Osborne made the comments during a keynote speech at the Telegraph’s Festival of Business conference in Manchester this morning. Apparently, the Government’s signed up everyone from BAE Systems to Tesco and Network Rail to provide ‘support, advice and practical help’ to the smaller companies in their supply chains. (A few suppliers who’ve emerged shaken from Tesco’s Cheshunt Lubyanka might have a thing or two to say about that). That’ll take the form of ‘work shadowing’ of companies’ top execs, training courses and even the sharing of research and development facilities.
Of course, all of this seems great in principle, but the question is whether Osborne can make good on those promises. A company like BAE Systems, for example, has hundreds of small suppliers – making sure all their bosses have a chance to shadow the likes of Ian King, its CEO, would be impractical. And it’ll be interesting to see just how many resources both the Government and the companies in question plan to dedicate to the cause. It’s not very encouraging that when MT rang the Treasury press office this morning, they seemed baffled. And besides – it’s about 20 years too late for the UK’s manufacturers to catch up with the Mittelstand.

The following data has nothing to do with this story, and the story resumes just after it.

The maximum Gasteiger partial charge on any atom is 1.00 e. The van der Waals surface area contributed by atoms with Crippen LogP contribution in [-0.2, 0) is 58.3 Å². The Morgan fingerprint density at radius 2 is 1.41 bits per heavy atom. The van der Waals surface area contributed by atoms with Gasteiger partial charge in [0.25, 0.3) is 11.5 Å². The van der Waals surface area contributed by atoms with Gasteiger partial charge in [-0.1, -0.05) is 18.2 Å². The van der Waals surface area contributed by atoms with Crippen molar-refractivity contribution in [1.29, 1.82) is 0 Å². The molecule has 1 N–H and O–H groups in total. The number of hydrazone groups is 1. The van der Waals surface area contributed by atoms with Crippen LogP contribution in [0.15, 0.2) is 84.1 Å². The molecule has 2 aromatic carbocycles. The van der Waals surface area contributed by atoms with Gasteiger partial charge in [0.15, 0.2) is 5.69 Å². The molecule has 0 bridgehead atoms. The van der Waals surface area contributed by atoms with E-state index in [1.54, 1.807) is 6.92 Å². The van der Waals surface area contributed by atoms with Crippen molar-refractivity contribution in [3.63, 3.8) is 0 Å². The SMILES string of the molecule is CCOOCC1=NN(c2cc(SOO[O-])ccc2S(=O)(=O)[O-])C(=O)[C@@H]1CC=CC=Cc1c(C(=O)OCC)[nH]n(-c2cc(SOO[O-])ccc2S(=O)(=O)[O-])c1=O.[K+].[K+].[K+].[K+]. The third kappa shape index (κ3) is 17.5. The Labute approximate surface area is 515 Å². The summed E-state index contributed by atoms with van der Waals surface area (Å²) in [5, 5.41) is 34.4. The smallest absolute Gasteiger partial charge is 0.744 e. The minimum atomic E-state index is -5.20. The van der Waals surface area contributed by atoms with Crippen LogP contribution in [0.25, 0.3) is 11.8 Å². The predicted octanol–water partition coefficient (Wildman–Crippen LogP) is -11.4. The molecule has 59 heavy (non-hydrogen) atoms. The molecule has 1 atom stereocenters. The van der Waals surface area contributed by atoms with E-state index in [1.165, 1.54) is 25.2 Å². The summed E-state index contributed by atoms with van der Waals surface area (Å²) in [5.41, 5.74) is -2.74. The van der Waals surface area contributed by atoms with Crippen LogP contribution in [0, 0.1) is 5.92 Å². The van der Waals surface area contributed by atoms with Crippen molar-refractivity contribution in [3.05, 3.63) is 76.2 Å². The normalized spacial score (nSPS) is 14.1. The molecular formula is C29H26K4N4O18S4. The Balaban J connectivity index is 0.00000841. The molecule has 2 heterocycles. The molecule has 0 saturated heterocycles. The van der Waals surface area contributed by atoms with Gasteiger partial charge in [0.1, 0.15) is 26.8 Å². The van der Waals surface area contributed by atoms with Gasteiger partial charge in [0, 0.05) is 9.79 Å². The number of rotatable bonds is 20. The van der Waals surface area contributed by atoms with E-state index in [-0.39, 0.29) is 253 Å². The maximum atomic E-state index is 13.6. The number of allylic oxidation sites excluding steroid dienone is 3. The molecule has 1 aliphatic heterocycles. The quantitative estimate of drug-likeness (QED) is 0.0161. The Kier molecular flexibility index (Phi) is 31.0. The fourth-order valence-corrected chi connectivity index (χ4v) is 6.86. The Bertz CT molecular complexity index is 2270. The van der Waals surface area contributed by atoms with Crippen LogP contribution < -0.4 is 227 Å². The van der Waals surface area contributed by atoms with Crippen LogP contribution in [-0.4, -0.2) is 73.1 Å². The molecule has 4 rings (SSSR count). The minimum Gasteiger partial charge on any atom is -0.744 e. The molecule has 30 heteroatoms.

To be fair to Osborne, he was very forthcoming on the subject of the euro crisis. He said the UK is ‘not immune’ from the troubles brewing in Europe, but added that he was ‘confident we can weather this storm’. He also made it clear that in the Government’s opinion, for the euro to get back on track, there will need to be more co-operation between governments. ‘Crucially, my European colleagues need to accept the remorseless logic of monetary union that leads from a single currency to greater fiscal integration,’ he said. Wonder what the Mittelstand would have to say about that?